-# Try to import SDL2. The import might fail, if the SDL2 DLL could
-# not be loaded. In that case, just print the error and exit with a
- from sdl2 import SDL_QUIT, SDL_MOUSEMOTION, SDL_FlushEvent, SDL_Delay, \
- SDL_WarpMouseInWindow, SDL_ShowCursor, SDL_Rect, SDL_RenderCopy
- import sdl2.ext as sdl2ext
-# Import the particles module, so we have access to all relevant parts
-# for dealing with particles.
-import sdl2.ext.particles as particles
# Create a resource, so we have easy access to the example images.
-RESOURCES = sdl2ext.Resources(__file__, "resources")
+RESOURCES = sdl2ext.Resources(__file__, "resources")
# The Particle class offered by sdl2.ext.particles only contains the life
# want to flood our world with unused entities. Thus, we store a
# reference to the entity, the particle belongs to, too. This allows use
# to remove them easily later on.
def __init__(self, entity, x, y, vx, vy, ptype, life):
super(CParticle, self).__init__(x, y, life)
# A simple Entity class, that contains the particle information. This
# represents our living particle object.
def __init__(self, world, x, y, vx, vy, ptype, life):
self.cparticle = CParticle(self, x, y, vx, vy, ptype, life)
# Create a simple rendering system for particles. This is somewhat
# similar to the TextureSprinteRenderer from sdl2.ext. Since we operate on
# particles rather than sprites, we need to provide our own rendering logic.
def __init__(self, renderer, images):
# Create a new particle renderer. The surface argument will be
# the targets surface to do the rendering on. images is a set of
# The SDL_Rect is used for the blit operation below and is used
# as destination position for rendering the particle.
# The SDL2 blit function to use. This will take an image
# (SDL_Texture) as source and copies it on the target.
- dorender = SDL_RenderCopy
+ dorender = SDL_RenderCopy
# And some more shortcuts.
sdlrenderer = self.renderer.renderer
# Create the environment, in which our particles will exist.
- world = sdl2ext.World()
+ world = sdl2ext.World()
# Set up the globally available information about the current mouse
# position. We use that information to determine the emitter
# Create the particle engine. It is just a simple System that uses
# callback functions to update a set of components.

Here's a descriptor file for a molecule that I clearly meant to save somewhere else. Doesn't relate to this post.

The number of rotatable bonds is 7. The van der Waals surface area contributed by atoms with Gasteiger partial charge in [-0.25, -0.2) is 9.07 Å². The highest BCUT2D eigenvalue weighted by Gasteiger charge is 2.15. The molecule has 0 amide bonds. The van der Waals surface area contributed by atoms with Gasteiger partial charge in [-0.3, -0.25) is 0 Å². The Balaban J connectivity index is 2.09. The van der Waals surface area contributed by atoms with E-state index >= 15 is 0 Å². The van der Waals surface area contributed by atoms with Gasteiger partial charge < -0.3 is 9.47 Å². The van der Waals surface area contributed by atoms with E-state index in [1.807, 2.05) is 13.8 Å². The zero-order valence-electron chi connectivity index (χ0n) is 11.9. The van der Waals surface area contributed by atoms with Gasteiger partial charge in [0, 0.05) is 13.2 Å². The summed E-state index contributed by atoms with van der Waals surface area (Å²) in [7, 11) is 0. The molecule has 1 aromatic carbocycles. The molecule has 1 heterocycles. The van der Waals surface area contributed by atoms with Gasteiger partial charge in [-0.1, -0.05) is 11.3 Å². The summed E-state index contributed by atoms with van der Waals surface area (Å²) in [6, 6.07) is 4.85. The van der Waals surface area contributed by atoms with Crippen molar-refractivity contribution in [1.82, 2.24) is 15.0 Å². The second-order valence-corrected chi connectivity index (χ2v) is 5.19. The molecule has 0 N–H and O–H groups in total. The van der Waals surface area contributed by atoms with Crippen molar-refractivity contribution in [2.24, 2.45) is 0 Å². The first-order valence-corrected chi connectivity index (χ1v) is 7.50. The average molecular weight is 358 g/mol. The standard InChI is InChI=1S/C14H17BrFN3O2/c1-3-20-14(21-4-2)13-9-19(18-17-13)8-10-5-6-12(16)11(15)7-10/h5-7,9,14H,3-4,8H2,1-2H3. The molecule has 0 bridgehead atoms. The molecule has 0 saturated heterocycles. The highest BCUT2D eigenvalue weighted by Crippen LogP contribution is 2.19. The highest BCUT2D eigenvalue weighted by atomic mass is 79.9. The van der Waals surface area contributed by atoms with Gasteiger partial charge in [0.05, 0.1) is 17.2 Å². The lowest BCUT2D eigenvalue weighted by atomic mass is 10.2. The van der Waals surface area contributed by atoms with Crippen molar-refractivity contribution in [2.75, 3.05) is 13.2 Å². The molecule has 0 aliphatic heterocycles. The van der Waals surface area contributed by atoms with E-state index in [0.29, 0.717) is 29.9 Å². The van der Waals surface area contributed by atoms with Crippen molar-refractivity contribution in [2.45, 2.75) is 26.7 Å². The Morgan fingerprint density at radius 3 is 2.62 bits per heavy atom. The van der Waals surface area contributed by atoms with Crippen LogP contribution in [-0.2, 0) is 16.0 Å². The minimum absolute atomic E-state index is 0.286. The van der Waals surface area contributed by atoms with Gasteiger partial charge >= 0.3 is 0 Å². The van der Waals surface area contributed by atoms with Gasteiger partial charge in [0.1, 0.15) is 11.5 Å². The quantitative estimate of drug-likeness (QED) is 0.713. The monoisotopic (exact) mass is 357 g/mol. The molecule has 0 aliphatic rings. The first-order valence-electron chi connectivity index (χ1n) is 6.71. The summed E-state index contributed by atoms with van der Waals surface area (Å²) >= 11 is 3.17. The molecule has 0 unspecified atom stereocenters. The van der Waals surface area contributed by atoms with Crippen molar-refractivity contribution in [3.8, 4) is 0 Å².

- engine = particles.ParticleEngine()
+ engine = particles.ParticleEngine()
# Bind the callback functions to the particle engine. The engine
# does the following on processing:
createparticles(world, None, 300)
# Initialize the video subsystem, create a window and make it visible.
- window = sdl2ext.Window("Particles", size=(800, 600))
+ window = sdl2.ext.Window("Particles", size=(800, 600))
# Create a hardware-accelerated sprite factory. The sprite factory requires
# a rendering context, which enables it to create the underlying textures
# that serve as the visual parts for the sprites.
- renderer = sdl2ext.RenderContext(window)
- factory = sdl2ext.SpriteFactory(sdl2ext.TEXTURE, renderer=renderer)
+ renderer = sdl2.ext.RenderContext(window)
+ factory = sdl2.ext.SpriteFactory(sdl2.ext.TEXTURE, renderer=renderer)
# Create a set of images to be used as particles on rendering. The
# images are used by the ParticleRenderer created below.
# Center the mouse on the window. We use the SDL2 functions directly
# here. Since the SDL2 functions do not know anything about the
# sdl2.ext.Window class, we have to pass the window's SDL_Window to it.
- SDL_WarpMouseInWindow(window.window, world.mousex, world.mousey)
+ SDL_WarpMouseInWindow(window.window, world.mousex, world.mousey)
# Hide the mouse cursor, so it does not show up - just show the
# Create the rendering system for the particles. This is somewhat
# similar to the SoftSpriteRenderer, but since we only operate with
# The almighty event loop. You already know several parts of it.
- for event in sdl2ext.get_events():
- if event.type == SDL_QUIT:
+ for event in sdl2.ext.get_events():
+ if event.type == sdl2.SDL_QUIT:
- if event.type == SDL_MOUSEMOTION:
+ if event.type == SDL_MOUSEMOTION:
# Take care of the mouse motions here. Every time the
# mouse is moved, we will make that information globally
# available to our application environment by updating
# queue (10ths to 100ths!), and we do not want to handle
# each of them. For this example, it is enough to handle
if __name__ == "__main__":